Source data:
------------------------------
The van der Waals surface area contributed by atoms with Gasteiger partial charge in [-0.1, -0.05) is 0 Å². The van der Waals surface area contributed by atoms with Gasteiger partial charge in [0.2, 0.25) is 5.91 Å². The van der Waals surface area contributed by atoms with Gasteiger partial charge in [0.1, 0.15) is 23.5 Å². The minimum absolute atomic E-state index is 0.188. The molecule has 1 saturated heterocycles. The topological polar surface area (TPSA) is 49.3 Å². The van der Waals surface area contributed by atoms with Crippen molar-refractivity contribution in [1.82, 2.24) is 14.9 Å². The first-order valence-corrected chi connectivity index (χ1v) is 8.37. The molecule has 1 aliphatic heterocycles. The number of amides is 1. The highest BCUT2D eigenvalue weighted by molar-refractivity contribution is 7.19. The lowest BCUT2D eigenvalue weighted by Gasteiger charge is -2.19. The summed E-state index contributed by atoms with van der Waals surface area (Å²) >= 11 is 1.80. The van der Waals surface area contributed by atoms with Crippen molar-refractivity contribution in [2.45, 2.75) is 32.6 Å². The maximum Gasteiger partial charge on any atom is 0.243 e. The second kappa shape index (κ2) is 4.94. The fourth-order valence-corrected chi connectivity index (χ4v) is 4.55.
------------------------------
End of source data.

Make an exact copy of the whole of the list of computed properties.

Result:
The van der Waals surface area contributed by atoms with Gasteiger partial charge in [-0.1, -0.05) is 0 Å². The van der Waals surface area contributed by atoms with Gasteiger partial charge in [0.2, 0.25) is 5.91 Å². The van der Waals surface area contributed by atoms with Gasteiger partial charge in [0.1, 0.15) is 23.5 Å². The minimum absolute atomic E-state index is 0.188. The molecule has 1 saturated heterocycles. The topological polar surface area (TPSA) is 49.3 Å². The van der Waals surface area contributed by atoms with Crippen molar-refractivity contribution in [1.82, 2.24) is 14.9 Å². The first-order valence-corrected chi connectivity index (χ1v) is 8.37. The molecule has 1 aliphatic heterocycles. The number of amides is 1. The highest BCUT2D eigenvalue weighted by molar-refractivity contribution is 7.19. The lowest BCUT2D eigenvalue weighted by Gasteiger charge is -2.19. The summed E-state index contributed by atoms with van der Waals surface area (Å²) >= 11 is 1.80. The van der Waals surface area contributed by atoms with Crippen molar-refractivity contribution in [2.45, 2.75) is 32.6 Å². The maximum Gasteiger partial charge on any atom is 0.243 e. The second kappa shape index (κ2) is 4.94. The fourth-order valence-corrected chi connectivity index (χ4v) is 4.55.